Top Progressive Jazz Musicians Salute ‘Sgt. Pepper’s Lonely Hearts Club Band’ on ‘A Day in the Life -Impressions of Pepper’ (ALBUM REVIEW)


The first thing you need to understand as a listener is that this is not a cover album. In fact, you may struggle to recognize some of the tunes which are long-time familiar, but that will improve with subsequent listens. Each artist was given the challenge to create a work that would push the musical envelope by presenting an impressionistic rendering of a favorite song from the Beatles’ iconic Sgt. Pepper album. The results are akin to modern art versus traditional art. It takes time to wrap your head around  A Day in the Life – Impressions of Pepper.

The Impulse! label gathered some of the great progressive contemporary jazz musicians to participate in this project. As the title says, these are impressions of songs – bits of melody, a riff here and there, or a set of harmonics to build on. Label President Danny Bennett says, “I’m proud to say that what you hear are enduring interpretations, wholly original, which more than exceeded my expectations.”

Words of caution – set your expectations realistically. Like any tribute, there are brilliant moments and near misses. Yet, given the challenge, all musicians should be commended for trying. They include Impulse! UK saxophonist Shabaka Hutchings and pianist Sullivan Fortner.  Verve recording artist Miles Mosley (Kamasi Washington’s bassist) and pianist Cameron Graves from L.A.’s West Coast Get Down are here along with the Onyx Collective from NYC, Makaya McCraven and JuJu Exchange from Chicago. Percussionist Antonio Sanchez, guitarist Mary Halvorson, harpist Brandee Young, trumpeter Keyon Harrold and the trio Wildflower also contribute. It would be difficult to find a better  collection of today’s progressive players, so it could serve as a terrific sampler for many.

The strongest sequence extends from “Getting Better,” performed by the trio Wildflower with burning sax from Idris Rahman to Graves’ solo piano rendition of “Fixing a Hole” to Keyon Harrold’s enveloping trumpet for “She’s Leaving Home” to the beautiful harp from sextet leader Brandee Younger on “Being for the Benefit of Mr. Kite.” On the latter, the use of flute and harp seems especially appropriate for the song.

Sullivan Fortner also delivers a strong solo piano performance on “When I’m Sixty-Four” while Graves appears again with sometime bandmate, bassist Miles Mosley, who is a magician on the upright bass for “Lovely Rita”  Some of the others are bit further out there in terms of electronica and approach, notably Onyx Collective on “Within You Without You” and JuJu Exchange on “A Day in Life,” arguably two songs that beg for stretching the limits. Shabaka & The Ancestors deliver a compelling version of “Good Morning Good Morning” that suffers a bit from repetition in the beginning before it kicks in.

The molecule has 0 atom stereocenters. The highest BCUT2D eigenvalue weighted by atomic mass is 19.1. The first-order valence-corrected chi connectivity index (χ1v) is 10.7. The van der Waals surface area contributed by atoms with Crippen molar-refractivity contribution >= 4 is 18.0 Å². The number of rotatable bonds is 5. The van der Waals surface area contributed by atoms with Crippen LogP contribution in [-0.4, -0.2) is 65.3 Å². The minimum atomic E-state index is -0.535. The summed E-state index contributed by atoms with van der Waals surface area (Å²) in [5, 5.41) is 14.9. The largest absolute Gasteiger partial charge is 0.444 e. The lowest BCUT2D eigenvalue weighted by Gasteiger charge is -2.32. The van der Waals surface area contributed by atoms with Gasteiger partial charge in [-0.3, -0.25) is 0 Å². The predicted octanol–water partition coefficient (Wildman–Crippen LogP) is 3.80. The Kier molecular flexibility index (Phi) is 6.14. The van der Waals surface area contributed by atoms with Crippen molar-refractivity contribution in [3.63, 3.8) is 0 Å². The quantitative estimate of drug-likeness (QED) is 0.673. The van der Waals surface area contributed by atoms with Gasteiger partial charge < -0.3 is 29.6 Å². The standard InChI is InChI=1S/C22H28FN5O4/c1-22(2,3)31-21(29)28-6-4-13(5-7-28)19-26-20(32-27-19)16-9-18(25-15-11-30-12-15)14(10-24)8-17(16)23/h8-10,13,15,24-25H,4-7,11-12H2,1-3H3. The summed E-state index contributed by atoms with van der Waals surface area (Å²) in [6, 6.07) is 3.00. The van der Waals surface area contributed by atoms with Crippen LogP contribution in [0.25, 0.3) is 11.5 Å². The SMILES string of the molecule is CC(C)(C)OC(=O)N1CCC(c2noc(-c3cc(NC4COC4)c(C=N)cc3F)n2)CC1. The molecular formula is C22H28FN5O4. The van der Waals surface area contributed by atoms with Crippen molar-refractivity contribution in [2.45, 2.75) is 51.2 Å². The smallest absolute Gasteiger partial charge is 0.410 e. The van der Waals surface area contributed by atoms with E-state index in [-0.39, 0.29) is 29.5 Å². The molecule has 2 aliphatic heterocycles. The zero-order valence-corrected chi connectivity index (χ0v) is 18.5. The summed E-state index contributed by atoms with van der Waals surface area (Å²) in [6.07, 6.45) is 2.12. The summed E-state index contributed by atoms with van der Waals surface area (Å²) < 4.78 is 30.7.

To better understand some of these approaches, it’s helpful to hear directly from the artist(s). Here are a couple of excerpts.  Shabaka Hutchings says of the process, “I took melodic fragments from throughout the song and used these as starting posts for my imagination to complete the phrases I saw fit. I tried to see the tube as a mine of raw materials whereby I extract core musical information then process it into what I define as beauty.”

Mary Halvorson, who performs a lilting but dissonant version of “With A Little Help From My Friends” says, “My approach ….was largely based on memory and nostalgia; rather than sticking closely to the original, I tried to focus on the feeling of timelessness the song inspires, relying on the power of melody and memory, and embracing distortions that may have arisen over time.”

Drummer Antonio Sanchez opens the album with a psychedelic, percussive interpretation of the title track in which he plays keyboards, guitars, electric bass and electronics. He recorded all the instruments and engineered it himself, commenting, “The solitude of creating in that fashion in my own recording studio gives me unlimited creative freedom. I applied a 9/4 time signature on certain sections to make it a little bit more my own and overdubbed a few different drum sets with different tunings.”

For over fifty years both the groundbreaking Sgt. Peppers and the exploratory Impulse! label have been with us. So, chalk this up as one big nod for innovation.  The album has already been released in CD, digital, and streaming platforms but look for a wide vinyl release on January 18, 2019.

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